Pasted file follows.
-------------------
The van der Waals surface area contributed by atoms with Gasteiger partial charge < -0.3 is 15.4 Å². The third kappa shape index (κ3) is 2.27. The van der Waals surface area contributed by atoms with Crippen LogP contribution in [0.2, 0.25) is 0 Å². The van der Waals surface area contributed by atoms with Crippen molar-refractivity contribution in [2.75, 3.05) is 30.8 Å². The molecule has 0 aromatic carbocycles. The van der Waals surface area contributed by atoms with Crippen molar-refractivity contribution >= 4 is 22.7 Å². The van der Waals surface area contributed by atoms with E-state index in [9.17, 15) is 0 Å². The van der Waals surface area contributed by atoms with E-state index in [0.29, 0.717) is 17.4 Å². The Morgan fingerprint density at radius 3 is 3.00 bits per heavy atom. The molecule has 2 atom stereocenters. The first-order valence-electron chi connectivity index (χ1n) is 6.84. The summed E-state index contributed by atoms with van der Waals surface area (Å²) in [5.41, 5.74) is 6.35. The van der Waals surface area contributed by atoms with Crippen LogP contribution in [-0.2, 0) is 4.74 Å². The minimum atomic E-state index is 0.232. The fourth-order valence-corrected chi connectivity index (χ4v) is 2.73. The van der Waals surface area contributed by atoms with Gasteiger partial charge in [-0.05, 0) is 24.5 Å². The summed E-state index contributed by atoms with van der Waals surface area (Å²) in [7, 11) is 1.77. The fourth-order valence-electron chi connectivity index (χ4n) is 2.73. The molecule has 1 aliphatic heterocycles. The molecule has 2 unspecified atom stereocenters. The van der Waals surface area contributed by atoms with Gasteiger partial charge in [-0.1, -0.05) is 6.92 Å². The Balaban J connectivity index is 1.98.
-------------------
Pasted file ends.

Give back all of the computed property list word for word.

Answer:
The van der Waals surface area contributed by atoms with Gasteiger partial charge < -0.3 is 15.4 Å². The third kappa shape index (κ3) is 2.27. The van der Waals surface area contributed by atoms with Crippen LogP contribution in [0.2, 0.25) is 0 Å². The van der Waals surface area contributed by atoms with Crippen molar-refractivity contribution in [2.75, 3.05) is 30.8 Å². The molecule has 0 aromatic carbocycles. The van der Waals surface area contributed by atoms with Crippen molar-refractivity contribution >= 4 is 22.7 Å². The van der Waals surface area contributed by atoms with E-state index in [9.17, 15) is 0 Å². The van der Waals surface area contributed by atoms with E-state index in [0.29, 0.717) is 17.4 Å². The Morgan fingerprint density at radius 3 is 3.00 bits per heavy atom. The molecule has 2 atom stereocenters. The first-order valence-electron chi connectivity index (χ1n) is 6.84. The summed E-state index contributed by atoms with van der Waals surface area (Å²) in [5.41, 5.74) is 6.35. The van der Waals surface area contributed by atoms with Crippen LogP contribution in [-0.2, 0) is 4.74 Å². The minimum atomic E-state index is 0.232. The fourth-order valence-corrected chi connectivity index (χ4v) is 2.73. The van der Waals surface area contributed by atoms with Gasteiger partial charge in [-0.05, 0) is 24.5 Å². The summed E-state index contributed by atoms with van der Waals surface area (Å²) in [7, 11) is 1.77. The fourth-order valence-electron chi connectivity index (χ4n) is 2.73. The molecule has 1 aliphatic heterocycles. The molecule has 2 unspecified atom stereocenters. The van der Waals surface area contributed by atoms with Gasteiger partial charge in [-0.1, -0.05) is 6.92 Å². The Balaban J connectivity index is 1.98.